Iron supplements are known to cause a variety of potential side effects, especially if you consume too much.
Stomach pain and bloating are not the most common, but are sometimes reported.
We’ll look at some data from research showing how common different side effects from iron supplements are, as well as which types of iron supplements are less likely to cause stomach issues.
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Is Stomach Pain a Common Side Effect of Iron Supplementation?
The most common adverse effects from taking iron supplements that are reported in research are (1, 2):
- Abdominal discomfort (i.e. stomach pain, bloating)
The more iron from a supplement that someone consumes, the more severe the symptoms typically are.
To get a general sense of how common these are, we can look at a specific study that recorded the number of side effect events, shown in the table below (2).
As you can see, the most common side effects, from most to least frequent were:
- Headache (34 events)
- Nausea (20 events)
- Abdominal pain (12 events)
- Upper respiratory tract infection (9 events)
In total, abdominal pain was reported by 9 subjects, or about 15% of people. So it’s relatively common, but far from everyone experiences it as a result of iron supplementation.
General abdominal pain, which includes issues like stomach pain, bloating, and gas, is a well-established side effect of taking iron supplements for some people.
Certain Types of Iron Supplements Are More Likely to Cause Stomach Issues
Not all iron supplements are created equally.
Some are absorbed poorly, which leads to more digestive stress and a greater risk of stomach problems.
To get a sense for this, consider the results from a comparison study of 2 forms of iron (3):
- About 21% of patients that received iron sulfate (a.k.a. ferrous sulfate) withdrew due to stomach problems.
- Only 5% of patients that received iron sucrose (the type given in IV injections) withdrew.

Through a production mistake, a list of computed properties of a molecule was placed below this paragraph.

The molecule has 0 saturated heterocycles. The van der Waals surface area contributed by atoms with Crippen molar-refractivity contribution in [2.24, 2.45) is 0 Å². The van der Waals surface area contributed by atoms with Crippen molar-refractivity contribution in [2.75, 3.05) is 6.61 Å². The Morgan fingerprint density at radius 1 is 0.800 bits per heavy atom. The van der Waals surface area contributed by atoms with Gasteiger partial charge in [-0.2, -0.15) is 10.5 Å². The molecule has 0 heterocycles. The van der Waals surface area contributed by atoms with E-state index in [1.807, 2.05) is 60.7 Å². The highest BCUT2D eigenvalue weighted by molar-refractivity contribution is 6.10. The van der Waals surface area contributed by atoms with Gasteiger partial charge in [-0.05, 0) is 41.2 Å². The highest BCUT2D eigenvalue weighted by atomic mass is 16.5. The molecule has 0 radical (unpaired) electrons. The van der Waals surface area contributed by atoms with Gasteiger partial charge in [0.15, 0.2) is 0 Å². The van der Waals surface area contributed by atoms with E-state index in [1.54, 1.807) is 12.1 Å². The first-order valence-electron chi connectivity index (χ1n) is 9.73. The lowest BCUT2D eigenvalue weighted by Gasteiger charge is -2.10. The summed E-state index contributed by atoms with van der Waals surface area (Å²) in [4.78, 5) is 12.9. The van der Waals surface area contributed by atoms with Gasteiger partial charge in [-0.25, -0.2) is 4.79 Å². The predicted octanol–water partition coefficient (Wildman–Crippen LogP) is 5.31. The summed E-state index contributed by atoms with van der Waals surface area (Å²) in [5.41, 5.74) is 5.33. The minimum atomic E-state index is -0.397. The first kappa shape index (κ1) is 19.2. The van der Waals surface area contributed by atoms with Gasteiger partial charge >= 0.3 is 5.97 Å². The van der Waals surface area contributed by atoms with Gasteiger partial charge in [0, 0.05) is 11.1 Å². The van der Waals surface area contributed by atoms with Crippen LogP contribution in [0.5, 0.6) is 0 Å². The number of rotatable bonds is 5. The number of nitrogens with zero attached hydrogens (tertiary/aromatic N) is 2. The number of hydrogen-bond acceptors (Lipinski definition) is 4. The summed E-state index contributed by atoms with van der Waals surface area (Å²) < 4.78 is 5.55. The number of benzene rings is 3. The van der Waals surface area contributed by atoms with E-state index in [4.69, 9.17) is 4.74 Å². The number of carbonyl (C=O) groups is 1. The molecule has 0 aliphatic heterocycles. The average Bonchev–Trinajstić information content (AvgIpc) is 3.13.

It was a small study, but shows that the type of iron supplemented can have a big impact.
There are 4 common forms of iron in commercial supplements these days of varying quality:
- Ferric iron – Absorbs the worst.
- Ferrous iron (e.g. ferrous sulfate) – Absorbs relatively poorly.
- Carbonyl iron – Absorbs well (4).
- Chelated iron – Absorbs well (5).
Both carbonyl iron and chelated iron supplements absorb well and are less likely to cause stomach pain and related side effects.
What to Do If Iron Supplements Give You Stomach Issues
Iron supplements are often necessary to treat certain conditions like iron deficiency anemia.
However, aside from side effects like stomach pain and bloating, iron supplements can also be dangerous. Getting too much iron at once can lead to iron toxicity, and taking iron supplements long-term could lead to chronic inflammation (6).
That’s why it’s important to consult your doctor before taking iron supplements. While many other over the counter nutrient supplements are very safe in most situations, iron is not one of them.
If you’re taking iron supplements under the direction of a doctor and are having stomach problems, tell your doctor. You can likely try a different form of iron, or even get an iron injection periodically if all else fails.